Here’s Henry: Paid Patriotism

Service members from all five military branches unfurl the national ensign during ceremonies prior to Sunday's football game between the Chicago Bears and Detroit Lions at Soldier Field in Chicago, Nov. 10, 2013. Pregame and halftime ceremonies helped pay tribute to veterans in commemoration of Veterans Day. (U.S. Coast Guard photo by Chief Petty Officer Alan Haraf)

Like Paul, I fully support any nonviolent protest. Protestors are well within their rights to protest about whatever they feel as long as no one gets hurt.

When players kneel or sit down during the national anthem, they are protesting real injustices that are going on in the world. Things like police brutality, racial inequality and prejudice against minorities. These things exist and should be made aware of to everyone.

Yet a very important point that may not be known to the masses is this: the NFL gets paid to promote and display patriotism.

Last year Stephen A. Smith dropped this knowledge on ESPN’s “First Take” program. He revealed that players weren’t encouraged to stand for the national anthem until 2009. Before that teams would still be in the locker room until kickoff.

This is because patriotism in the NFL (and other sports) is paid for by the U.S. Department of Defense.

Service members support 2016 NFL Pro BowlFurther evidence came from a report released in November 2015 by Republican U.S. Senators John McCain and Jeff Flake of Arizona.

The report states that, “In all, the military services reported $53 million in spending on marketing and advertising contracts with sports teams between 2012 and 2015.”

“More than $10 million of that total was paid to teams in the National Football League (NFL), Major League Baseball (MLB), National Basketball Association (NBA), National Hockey League (NHL), and Major League Soccer (MLS).”

An account of the individual contracts published in USA Today also contribute to the story.

It revealed that things such as the on-field color guards, field-sized American flags, fireworks, enlistment ceremonies, national anthem performances, hometown hero and wounded warrior tributes were all paid for by the Defense Department.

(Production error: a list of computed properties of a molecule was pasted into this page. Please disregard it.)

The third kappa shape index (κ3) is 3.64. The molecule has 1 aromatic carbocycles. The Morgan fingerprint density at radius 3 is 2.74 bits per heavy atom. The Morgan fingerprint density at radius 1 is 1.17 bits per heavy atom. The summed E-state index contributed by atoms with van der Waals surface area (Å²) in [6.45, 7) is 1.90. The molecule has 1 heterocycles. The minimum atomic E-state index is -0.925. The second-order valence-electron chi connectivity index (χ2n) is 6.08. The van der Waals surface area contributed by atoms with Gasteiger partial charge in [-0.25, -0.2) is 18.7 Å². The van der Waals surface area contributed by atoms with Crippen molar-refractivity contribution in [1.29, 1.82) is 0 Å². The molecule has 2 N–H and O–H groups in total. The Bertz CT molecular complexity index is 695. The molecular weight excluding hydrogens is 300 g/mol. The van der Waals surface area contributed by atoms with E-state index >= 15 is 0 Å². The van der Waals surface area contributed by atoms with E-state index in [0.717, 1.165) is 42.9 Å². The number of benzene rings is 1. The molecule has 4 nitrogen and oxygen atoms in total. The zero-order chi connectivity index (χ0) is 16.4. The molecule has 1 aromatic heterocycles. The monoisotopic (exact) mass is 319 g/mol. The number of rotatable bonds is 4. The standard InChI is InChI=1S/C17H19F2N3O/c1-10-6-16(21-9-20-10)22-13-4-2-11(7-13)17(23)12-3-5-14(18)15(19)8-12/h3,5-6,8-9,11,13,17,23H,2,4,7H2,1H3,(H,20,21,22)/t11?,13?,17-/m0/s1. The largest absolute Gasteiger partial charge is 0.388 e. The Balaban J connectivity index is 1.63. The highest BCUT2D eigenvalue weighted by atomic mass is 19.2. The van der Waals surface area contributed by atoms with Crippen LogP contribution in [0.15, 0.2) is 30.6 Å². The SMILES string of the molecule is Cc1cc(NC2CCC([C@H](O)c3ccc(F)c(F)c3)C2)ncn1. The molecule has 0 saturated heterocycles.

Moreover, all these displays of patriotism were paid for with taxpayer money.

Placing the players on the field during the anthem is a marketing strategy to make them and the NFL seem more patriotic. It is also an attempt to boost recruiting numbers for the military, which is one of their biggest struggles.

Between contributions from the Defense Department and the Army National Guard, we know the NFL has made $6.8 million worth of taxpayer money for their shows of patriotism.

Realistically, should the funding from these organizations be cut, who knows if the NFL will continue these displays of patriotism. I don’t think they care about the people they’re honoring, they care about fostering a good image and keeping the cash flowing. That’s the only reason Roger Goodell is still the commissioner.

37050806803_f197972cb5_bThat’s why I have no issue with the players that choose to protest the anthem. In addition to the cultural issues mentioned above, these protests can be seen as a stand against “paid patriotism.”

Don’t get me wrong, it is great to give recognition to those who serve and sacrifice to defend the rights we have, including the right to protest. However, there comes a time when something more meaningful should be done.

Instead of spending this money on ultimately meaningless displays of patriotism, the NFL should send it to organizations that help the (as of January 2016) 39,471 veterans that are homeless. There should also be a bigger effort to raise awareness of the issues our veterans face when returning home, such as PTSD.

Also, NFL should make more of an effort to research the impact of TBI (Traumatic Brain Injuries). These injuries plague their own players, as well as members of the military.

In addition to protesting the national anthem, players can make a bigger impact by speaking out against paid patriotism to the media and supporting veterans in their local area.

While I love watching the game of football, paid patriotism is just another reason I wholeheartedly support the players and coaches protesting the national anthem during games.

Henry Wolski
Executive Editor

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